April 2010 Archives

Doublethink on Don't Ask Don't Tell

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On January 27, 2010, President Obama promised America to put an end to Don't Ask Don't Tell this year. But just five days later, at a closed-door meeting with select LGBT leaders at the White House, administrations officials indicated they would not push for the DADT repeal to be included in this year's Defense Authorization bill. More recently, Press Secretary Robert Gibbs has indicated that the administration will sit on its hands until December 1st, 2010, to wait for the results of a Pentagon study on the issue; Senator Carl Levin has said the White House wants Congress to wait for the study before taking legislative action.

Let's not pretend that the idea of a study to determine the effects of DADT is anything other than myopic, patronizing, and offensive. DADT isn't an issue to be studied or a policy to be reviewed. It's blatant discrimination that needs to end. And it doesn't just affect people in the military: when the government enforces the closet, it hurts all bisexuals, gays, and lesbians by making us less visible.

But don't we need to know whether gays serving openly would damage "unit cohesion"? That study has already been done. Twice. The Pentagon's current review, by contrast, is using its time to literally poll homosexual troops about their thoughts on ending DADT. "How would you feel about keeping your job?" "Actually, I'd prefer it if you suddenly ended my career for an arbitrary reason unrelated to my performance."

While the White House wants us to believe that we can wait until December to repeal DADT. And December is still this year, right? Sure. But because of Senate procedure and the impending elections, waiting until December could mean that DADT won't be repealed at all.

If you want to see DADT repealed, you should get on the phone right now.

To depilate or not to depilate

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Thumbnail image for lack of hair.jpgCross-posted with Equal Writes, Princeton's feminist blog.

To depilate or not to depilate: that is a question that most women do not even think to ask themselves. After my awakening in my WOM 201 class when I learned that we perform our genders (thanks, beloved Gayle Salamon and Judith Butler), I definitely asked myself the question of why I shaved. The next year, I stopped shaving my leg and arm hair in defiance of gender norms. The personal is political, and I wanted to do my part and be a "good" feminist, aligning my actions with my beliefs.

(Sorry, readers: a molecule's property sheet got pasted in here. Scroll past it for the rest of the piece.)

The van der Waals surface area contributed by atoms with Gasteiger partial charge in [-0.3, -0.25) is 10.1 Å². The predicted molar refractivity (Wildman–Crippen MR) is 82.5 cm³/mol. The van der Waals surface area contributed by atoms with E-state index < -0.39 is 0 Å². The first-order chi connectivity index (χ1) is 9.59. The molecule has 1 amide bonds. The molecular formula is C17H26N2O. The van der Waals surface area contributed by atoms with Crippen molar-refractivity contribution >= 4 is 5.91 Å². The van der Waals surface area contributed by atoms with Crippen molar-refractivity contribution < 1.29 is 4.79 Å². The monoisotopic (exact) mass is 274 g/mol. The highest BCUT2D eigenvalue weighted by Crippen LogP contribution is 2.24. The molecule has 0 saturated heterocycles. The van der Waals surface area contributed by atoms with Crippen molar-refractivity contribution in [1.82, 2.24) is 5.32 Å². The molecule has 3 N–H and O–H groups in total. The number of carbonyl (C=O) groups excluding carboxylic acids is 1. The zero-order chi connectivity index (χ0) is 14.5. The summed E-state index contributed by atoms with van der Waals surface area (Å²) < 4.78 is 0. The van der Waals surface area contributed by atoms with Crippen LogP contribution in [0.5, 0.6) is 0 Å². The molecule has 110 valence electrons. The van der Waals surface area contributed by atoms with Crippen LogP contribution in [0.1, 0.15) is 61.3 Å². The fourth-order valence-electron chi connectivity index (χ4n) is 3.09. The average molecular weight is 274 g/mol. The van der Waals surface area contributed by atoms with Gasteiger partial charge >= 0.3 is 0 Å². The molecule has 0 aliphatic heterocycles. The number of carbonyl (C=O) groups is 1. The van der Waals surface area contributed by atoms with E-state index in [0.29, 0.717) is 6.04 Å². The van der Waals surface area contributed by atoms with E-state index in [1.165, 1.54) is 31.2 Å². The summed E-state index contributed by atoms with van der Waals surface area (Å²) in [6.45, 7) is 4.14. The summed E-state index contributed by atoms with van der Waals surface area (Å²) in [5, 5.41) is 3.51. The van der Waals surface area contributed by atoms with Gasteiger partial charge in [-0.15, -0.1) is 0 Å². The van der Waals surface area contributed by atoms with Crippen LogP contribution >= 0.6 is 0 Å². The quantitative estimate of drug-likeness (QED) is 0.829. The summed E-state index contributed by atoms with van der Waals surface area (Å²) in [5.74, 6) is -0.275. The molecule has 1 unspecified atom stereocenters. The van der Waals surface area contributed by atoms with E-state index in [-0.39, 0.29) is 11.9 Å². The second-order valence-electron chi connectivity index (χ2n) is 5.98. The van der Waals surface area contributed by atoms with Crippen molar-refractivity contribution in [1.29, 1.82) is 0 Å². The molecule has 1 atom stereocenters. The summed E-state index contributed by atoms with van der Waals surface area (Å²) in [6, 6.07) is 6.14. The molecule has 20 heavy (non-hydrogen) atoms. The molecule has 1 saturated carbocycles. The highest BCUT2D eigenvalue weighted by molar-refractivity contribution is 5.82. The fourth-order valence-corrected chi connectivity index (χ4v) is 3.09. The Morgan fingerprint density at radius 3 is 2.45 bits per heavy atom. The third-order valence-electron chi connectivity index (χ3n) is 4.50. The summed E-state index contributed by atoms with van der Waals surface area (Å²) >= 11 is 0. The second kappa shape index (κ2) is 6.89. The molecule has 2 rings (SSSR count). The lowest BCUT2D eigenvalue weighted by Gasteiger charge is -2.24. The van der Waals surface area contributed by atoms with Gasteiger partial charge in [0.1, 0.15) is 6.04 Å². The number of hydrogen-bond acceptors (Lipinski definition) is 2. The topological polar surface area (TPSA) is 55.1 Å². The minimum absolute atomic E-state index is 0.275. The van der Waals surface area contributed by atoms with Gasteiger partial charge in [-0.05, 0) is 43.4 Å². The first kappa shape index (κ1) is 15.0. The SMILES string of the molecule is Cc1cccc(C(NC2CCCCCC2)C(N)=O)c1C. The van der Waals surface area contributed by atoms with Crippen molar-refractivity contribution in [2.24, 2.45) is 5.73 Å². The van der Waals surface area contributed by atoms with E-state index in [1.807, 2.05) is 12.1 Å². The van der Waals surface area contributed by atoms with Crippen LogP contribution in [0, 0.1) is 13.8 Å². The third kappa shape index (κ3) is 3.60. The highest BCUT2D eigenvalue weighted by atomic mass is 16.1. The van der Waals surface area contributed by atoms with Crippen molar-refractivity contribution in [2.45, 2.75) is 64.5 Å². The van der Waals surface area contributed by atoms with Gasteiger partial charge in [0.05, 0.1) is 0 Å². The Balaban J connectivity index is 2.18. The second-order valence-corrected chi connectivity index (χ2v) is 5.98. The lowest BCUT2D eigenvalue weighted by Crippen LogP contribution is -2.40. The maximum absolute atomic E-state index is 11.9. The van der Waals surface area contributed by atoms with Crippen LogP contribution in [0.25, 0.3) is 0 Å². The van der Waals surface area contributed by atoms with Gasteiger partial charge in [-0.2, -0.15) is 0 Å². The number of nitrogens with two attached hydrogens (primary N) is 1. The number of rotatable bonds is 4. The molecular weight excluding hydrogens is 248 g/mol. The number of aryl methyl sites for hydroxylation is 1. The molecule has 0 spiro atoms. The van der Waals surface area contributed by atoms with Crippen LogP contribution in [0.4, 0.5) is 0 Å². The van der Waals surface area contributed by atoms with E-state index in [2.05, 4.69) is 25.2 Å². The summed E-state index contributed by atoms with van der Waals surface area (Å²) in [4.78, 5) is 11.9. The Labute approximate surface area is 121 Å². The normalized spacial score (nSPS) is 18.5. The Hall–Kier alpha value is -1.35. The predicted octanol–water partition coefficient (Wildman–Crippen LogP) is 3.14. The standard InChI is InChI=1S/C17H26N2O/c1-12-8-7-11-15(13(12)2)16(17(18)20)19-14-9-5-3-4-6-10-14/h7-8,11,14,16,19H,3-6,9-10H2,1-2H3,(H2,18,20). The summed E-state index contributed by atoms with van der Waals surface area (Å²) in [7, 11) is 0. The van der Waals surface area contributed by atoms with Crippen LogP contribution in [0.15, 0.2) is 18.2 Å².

A New York Times article probing whether unshaven celebrities on the red carpet are "Free Spirits or Unkempt?" rambles without taking a stance or clearly presenting different sides, and considers the perspective to the notion that not shaving would make one "unkempt." I found a lot of their ideas alarming. But instead of unpacking what's problematic about the article, Jezebel's response article, "Leg Work: Body Hair Is Not Always A Statement" negates the importance of the debate, lamenting that the NYT focuses on hair at all. The author, Anna North, argues that the choice of whether or not to shave is not necessarily political and that news sources like the NYT should stop focusing on our bodies and start paying attention to our thoughts.

Glee Reinvents Itself

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I will never forget watching last season's finale with a group of friends and strangers, and our communal gasp as Lea Michelle opened the curtain at sectionals with "Don't Rain on My Parade." I have been addicted to Glee since the show's pilot episode came out a year ago. Singing along with the soundtrack (that I ran out to purchase the day it was released), Glee has put me and fellow viewers back into a high school state-of-mind. The shocking part: this time we like it!